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COVID-19 and Malaria: Uncovering the Ties

COVID-19 and Malaria: Uncovering the Ties

Since the pandemic began, COVID-19 has been linked to malaria and is widely believed to go hand in hand. This is because in many cases, COVID-19 and malaria exhibit similar symptoms. Some of these symptoms include fever, fatigue, and headache. These similarities make it possible for misdiagnosis.

One condition may be confused for the other, especially when no test is carried out and the doctor makes a diagnosis solely based on symptoms. However, these diseases have different causes and are transmitted in different ways.


While these two conditions may have some common symptoms, differences distinguish them from each other. These differences include;

  1. Malaria is caused by anopheles mosquito, while COVID-19 is caused by a virus transmitted through respiratory droplets inhaled through the nose or mouth.
  2. Malaria symptoms take about 10-15 days to appear, while those of COVID-19 can appear as early as two days after infection or as late as 15 days.
  3. Malaria usually does not cause respiratory difficulties, but one of COVID-19’s most prominent symptoms is breathing difficulties. 
  4. Coronavirus is usually accompanied by a loss of one’s sense of smell and taste, while malaria does not affect one’s ability to taste and smell.
  5. Malaria is not contagious. It cannot be passed from one person to another. COVID-19, on the other hand, is very communicable and can easily be gotten from an infected person.
Caused by Anopheles Mosquito Caused by a transmittable corona virus
Symptoms take 10 –15 days to appear Appears in as early as 2 days or as late 15 days
Does not cause respiratory difficulties Causes breathing difficulties
Symptoms do not include loss of sense of smell and taste Symptoms include loss of sense of smell and taste
Not contagious Easily contagious

Although fever is a symptom shared by COVID-19 and malaria, there is a significant difference between the fevers brought on by the two diseases. Malaria fevers are often cyclical. This means that it reoccurs at predictable times, depending on the strain of malaria. COVID-19 fever, however, does not seem to occur in predictable cycles.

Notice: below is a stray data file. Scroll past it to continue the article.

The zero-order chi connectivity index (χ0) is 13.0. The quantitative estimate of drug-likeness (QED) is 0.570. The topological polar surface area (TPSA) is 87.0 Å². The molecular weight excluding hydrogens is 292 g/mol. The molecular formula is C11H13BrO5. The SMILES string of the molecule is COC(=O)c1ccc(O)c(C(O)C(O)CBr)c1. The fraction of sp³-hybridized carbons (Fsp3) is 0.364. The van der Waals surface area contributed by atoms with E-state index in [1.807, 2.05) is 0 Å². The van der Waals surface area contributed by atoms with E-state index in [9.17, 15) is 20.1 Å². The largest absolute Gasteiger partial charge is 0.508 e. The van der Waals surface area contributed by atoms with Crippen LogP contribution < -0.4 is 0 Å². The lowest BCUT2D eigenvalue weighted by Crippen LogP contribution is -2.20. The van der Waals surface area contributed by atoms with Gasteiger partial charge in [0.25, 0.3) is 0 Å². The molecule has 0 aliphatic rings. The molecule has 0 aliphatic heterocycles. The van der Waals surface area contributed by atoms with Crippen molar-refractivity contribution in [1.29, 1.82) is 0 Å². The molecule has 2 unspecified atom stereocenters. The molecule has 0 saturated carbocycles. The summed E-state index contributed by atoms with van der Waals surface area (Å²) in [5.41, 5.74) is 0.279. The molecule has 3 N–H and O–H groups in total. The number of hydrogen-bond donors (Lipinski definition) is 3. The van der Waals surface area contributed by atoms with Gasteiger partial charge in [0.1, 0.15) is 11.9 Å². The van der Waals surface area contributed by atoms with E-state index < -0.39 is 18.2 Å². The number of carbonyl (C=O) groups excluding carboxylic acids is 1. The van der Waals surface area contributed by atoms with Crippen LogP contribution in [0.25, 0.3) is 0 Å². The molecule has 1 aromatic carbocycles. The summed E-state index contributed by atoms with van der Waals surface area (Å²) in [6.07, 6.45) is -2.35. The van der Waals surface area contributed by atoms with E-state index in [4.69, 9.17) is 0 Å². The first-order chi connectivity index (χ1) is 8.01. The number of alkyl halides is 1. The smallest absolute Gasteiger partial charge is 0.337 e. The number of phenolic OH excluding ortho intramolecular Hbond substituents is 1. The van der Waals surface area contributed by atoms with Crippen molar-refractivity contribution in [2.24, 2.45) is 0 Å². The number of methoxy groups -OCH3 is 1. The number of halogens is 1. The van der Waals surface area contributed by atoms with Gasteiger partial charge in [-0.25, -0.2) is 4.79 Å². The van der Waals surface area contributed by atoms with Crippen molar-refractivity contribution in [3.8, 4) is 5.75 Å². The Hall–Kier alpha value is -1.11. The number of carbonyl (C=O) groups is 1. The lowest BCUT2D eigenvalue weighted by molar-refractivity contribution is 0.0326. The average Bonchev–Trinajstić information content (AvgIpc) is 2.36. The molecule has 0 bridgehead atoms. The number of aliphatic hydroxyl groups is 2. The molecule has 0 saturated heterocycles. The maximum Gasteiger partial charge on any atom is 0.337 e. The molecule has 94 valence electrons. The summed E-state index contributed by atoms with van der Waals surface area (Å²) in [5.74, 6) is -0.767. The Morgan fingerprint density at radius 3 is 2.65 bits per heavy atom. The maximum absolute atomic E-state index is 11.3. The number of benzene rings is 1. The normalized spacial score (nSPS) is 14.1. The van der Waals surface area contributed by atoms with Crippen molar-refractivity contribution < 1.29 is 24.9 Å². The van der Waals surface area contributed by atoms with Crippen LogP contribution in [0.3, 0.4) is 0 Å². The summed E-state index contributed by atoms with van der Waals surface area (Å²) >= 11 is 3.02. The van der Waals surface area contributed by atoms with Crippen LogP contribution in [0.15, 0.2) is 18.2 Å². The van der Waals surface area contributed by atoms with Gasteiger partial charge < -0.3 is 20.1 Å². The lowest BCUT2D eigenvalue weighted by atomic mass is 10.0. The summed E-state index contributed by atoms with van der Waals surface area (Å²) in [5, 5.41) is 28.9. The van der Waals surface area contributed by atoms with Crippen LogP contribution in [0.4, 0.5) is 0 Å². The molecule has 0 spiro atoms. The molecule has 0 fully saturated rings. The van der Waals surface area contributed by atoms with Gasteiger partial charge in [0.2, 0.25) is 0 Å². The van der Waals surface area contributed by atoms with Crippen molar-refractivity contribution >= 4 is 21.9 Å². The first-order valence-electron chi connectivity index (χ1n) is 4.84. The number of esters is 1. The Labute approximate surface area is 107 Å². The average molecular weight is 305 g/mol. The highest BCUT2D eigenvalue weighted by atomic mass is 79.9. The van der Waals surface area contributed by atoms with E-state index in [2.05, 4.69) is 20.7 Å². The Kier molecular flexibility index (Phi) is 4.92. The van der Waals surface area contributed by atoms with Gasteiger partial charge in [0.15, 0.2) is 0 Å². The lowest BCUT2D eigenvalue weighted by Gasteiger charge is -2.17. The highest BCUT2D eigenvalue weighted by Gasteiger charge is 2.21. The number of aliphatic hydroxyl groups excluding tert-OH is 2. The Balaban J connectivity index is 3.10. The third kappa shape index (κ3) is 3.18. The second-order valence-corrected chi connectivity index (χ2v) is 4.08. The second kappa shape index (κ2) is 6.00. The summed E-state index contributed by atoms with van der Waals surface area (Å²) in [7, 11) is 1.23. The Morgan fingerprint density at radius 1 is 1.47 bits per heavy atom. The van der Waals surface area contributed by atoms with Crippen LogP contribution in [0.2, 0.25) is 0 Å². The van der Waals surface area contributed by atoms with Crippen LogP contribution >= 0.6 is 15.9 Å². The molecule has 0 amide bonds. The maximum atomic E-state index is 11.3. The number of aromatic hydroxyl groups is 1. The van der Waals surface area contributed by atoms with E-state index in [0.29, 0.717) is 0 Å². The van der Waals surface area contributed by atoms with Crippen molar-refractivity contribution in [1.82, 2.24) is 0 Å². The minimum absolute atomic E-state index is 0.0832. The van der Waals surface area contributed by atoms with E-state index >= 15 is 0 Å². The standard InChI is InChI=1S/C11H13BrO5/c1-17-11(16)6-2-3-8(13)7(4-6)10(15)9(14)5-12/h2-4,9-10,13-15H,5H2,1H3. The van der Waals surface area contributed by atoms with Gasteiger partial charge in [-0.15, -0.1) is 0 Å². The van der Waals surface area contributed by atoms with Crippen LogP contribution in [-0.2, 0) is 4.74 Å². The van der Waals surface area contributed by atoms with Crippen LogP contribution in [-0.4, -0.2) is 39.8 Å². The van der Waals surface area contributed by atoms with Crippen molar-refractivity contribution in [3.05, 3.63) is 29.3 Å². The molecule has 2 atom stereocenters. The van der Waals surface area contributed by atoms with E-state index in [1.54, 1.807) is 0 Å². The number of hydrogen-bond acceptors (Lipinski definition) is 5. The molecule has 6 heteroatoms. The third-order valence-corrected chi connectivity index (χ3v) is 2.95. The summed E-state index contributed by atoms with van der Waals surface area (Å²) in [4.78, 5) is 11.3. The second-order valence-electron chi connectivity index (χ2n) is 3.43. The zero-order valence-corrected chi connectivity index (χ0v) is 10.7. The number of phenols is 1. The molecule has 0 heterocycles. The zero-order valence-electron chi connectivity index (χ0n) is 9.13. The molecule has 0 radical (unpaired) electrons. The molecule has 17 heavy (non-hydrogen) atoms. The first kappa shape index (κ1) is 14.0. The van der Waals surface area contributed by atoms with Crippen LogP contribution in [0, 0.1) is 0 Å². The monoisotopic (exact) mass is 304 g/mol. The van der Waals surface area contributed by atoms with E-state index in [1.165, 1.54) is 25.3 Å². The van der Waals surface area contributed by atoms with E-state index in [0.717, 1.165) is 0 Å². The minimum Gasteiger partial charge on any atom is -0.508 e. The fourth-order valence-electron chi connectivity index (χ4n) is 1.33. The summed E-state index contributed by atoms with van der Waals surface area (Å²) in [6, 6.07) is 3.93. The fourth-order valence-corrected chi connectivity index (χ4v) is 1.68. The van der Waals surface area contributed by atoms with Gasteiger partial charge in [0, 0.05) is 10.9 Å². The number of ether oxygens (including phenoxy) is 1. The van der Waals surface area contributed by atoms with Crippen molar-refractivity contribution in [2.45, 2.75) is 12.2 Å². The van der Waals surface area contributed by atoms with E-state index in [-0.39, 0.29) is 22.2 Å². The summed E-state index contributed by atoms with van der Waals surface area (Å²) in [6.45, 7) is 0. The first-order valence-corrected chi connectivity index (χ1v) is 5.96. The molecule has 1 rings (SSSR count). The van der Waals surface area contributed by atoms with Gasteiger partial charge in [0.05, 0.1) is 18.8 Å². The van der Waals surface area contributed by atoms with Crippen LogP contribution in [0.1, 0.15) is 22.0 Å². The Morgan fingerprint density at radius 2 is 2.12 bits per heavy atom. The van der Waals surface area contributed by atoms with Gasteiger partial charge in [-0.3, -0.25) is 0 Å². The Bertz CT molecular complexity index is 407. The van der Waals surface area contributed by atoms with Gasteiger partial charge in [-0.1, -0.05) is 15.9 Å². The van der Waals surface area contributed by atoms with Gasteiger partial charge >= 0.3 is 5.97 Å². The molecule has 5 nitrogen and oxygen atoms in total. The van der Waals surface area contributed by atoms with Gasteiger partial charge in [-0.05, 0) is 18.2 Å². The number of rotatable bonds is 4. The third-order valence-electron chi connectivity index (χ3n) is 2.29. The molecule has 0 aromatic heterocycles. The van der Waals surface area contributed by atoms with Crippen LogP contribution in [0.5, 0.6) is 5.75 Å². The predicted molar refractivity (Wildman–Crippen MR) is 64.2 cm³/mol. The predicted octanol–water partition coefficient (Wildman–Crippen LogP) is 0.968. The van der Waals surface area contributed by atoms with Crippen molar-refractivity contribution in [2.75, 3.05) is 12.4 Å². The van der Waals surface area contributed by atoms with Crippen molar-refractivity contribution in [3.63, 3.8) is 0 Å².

In the earlier stages of the pandemic, chloroquine, a popular malaria drug, was rumoured to be an effective treatment for coronavirus infection. This rumour probably contributed to the public’s association of COVID-19 with malaria. However, research and studies have since shown no evidence that the drug is effective against COVID. 

Unlike malaria, Coronavirus does not have a definite cure yet. Precautionary measures are the best way to keep safe. Wash your hands regularly with soap and water, practice social distancing and avoid crowded places. Always wear a face mask and keep surfaces around you clean and disinfected. Avoid touching your nose, eyes and mouth with your hands to prevent germs from getting into your body.

As COVID-19 takes the world’s attention and continues to make the headlines, it is important to also keep in mind the devastating effects of malaria as well and take measures to protect yourself. Clear overgrown bushes in your immediate environment. Use well-treated mosquito nets and insecticides in your home, and get rid of stagnant water in your environment that may serve as breeding sites for mosquitoes.

If you experience similar symptoms to COVID-19 or malaria, please book an appointment on Doctall to speak with a doctor today.

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